EQ and Leadership

City managers are responsible for influencing the strategic direction of the city to fulfill the long-term goals and plans of the community-at-large. It is therefore important for us to develop the skills to effectively lead at all levels of personnel and within multiple departments of the city’s organization.

John Maxwell defines effective leadership as the ability to influence others to achieve a predetermined goal and an important element of leadership is one’s emotional intelligence. The skills associated with emotional intelligence can be significant contributors in developing effective and productive relationships with the staff, stakeholders, and officials that are critical to the continued and future success of the city.

Emotional intelligence, or EQ, is defined as one’s ability to recognize and understand emotions in self and others, and one’s ability to use this awareness to manage one’s behavior and relationships. EQ includes the understanding of one’s impact on others and adjusting one’s leadership style accordingly.

Underlying this concept is the reality that one is not at the same leadership level with every person they encounter nor does he or she stay at the same level when changing positions or organizations. It is for this reason that EQ relies on four key and complimentary skill sets: self-awareness, social awareness, self-management and relationship management.

Self-awareness is in part, learning one’s strengths and weaknesses, asking others for feedback, and learning how you think, feel, and act in a variety of situations. Individuals with a high sense of self-awareness have “a clear understanding of what they do well, what motivates and satisfies them, and which people and situations push their buttons.” This self-awareness is “critical to understanding how you feel before you react so not to regret your actions but to act in a way to resolve the situation.”

While self-awareness provides a greater understanding of how we relate to the world, it also helps us understand why people relate to us the way they do. It gives us better judgment and the clarity to understand and gain insight into those around us.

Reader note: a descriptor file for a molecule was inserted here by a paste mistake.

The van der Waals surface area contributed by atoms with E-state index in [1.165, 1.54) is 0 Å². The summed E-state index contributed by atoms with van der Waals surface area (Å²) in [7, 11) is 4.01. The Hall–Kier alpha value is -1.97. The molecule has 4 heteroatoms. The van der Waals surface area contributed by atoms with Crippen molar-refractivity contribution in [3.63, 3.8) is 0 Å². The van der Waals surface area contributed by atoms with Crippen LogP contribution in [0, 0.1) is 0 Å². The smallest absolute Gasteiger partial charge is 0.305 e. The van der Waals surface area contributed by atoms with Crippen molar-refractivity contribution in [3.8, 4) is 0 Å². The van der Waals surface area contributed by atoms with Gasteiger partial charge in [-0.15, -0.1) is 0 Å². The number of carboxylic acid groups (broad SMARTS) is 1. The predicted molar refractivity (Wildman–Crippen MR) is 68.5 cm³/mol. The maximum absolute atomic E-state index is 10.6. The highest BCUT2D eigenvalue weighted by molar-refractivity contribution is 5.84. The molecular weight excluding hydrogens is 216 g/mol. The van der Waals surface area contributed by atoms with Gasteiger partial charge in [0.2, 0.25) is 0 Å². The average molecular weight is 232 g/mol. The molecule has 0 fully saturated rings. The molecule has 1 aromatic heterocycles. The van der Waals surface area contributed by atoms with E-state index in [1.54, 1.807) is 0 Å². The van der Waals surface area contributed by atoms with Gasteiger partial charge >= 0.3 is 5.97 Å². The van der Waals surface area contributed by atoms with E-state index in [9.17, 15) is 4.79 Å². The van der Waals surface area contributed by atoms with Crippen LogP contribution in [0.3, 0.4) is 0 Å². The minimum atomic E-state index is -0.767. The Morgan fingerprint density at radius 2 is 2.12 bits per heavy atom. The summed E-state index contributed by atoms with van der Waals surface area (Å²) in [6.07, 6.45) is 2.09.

The second EQ skill, self-management, is the ability to use self-awareness of one’s emotions to stay flexible and direct one’s behavior in a positive and influential way. This awareness of one’s thoughts can shape behavior and help when relating to others. Understanding our own motivations can help us better appreciate the challenges others face.

The social awareness EQ skill requires listening and observing in order to accurately pick up on others emotions and to perceive what they are thinking and feeling.  Stephen Covey’s fifth habit in The Seven Habits of Highly Effective People supports empathetic listening by first seeking to understand. To better understand a person emotionally as well as intellectually, one needs to see the world as they see it. This is accomplished by listening with one’s ears, watching body language, and listening with one’s heart to better understand how other people feel.

The fourth skill in EQ, relationship management, is really a composite of the first three EQ skills. The primary goal of this skill is to build solid long term relationships based understanding, respect, and shared history. It is about using your EQ self-awareness skills to help you understand yourself and if your needs are being met, your self-management skills to help you express your feelings and act accordingly to benefit the relationship, and your social awareness skills to help you better understand the other person’s needs and feelings.

The likelihood of successful leadership significantly increases while continuously developing emotional intelligence skills. When the critical emotional intelligence skills of engaging, listening, and understanding others while understanding oneself are nurtured and developed, individuals can create the opportunity to influence the contributions of others, thus increasing production while creating long lasting relationships.

Emotional intelligence is best described as the act of knowing, understanding, and responding to emotions, overcoming stress in the moment, and being aware of how your words and actions affect others. This awareness, when combined with a desire to improve and grow, will contribute significantly to the development of the natural leadership characteristics and traits that are key to the continued success of an effective leader and city manager.

(Article submitted by Cyndy Powell, Associate, The Management Connection, Inc. If you have interesting news or helpful topics to share, please submit them to Kim Pendergraft at [email protected]. Please keep the information to fewer than 300 words.)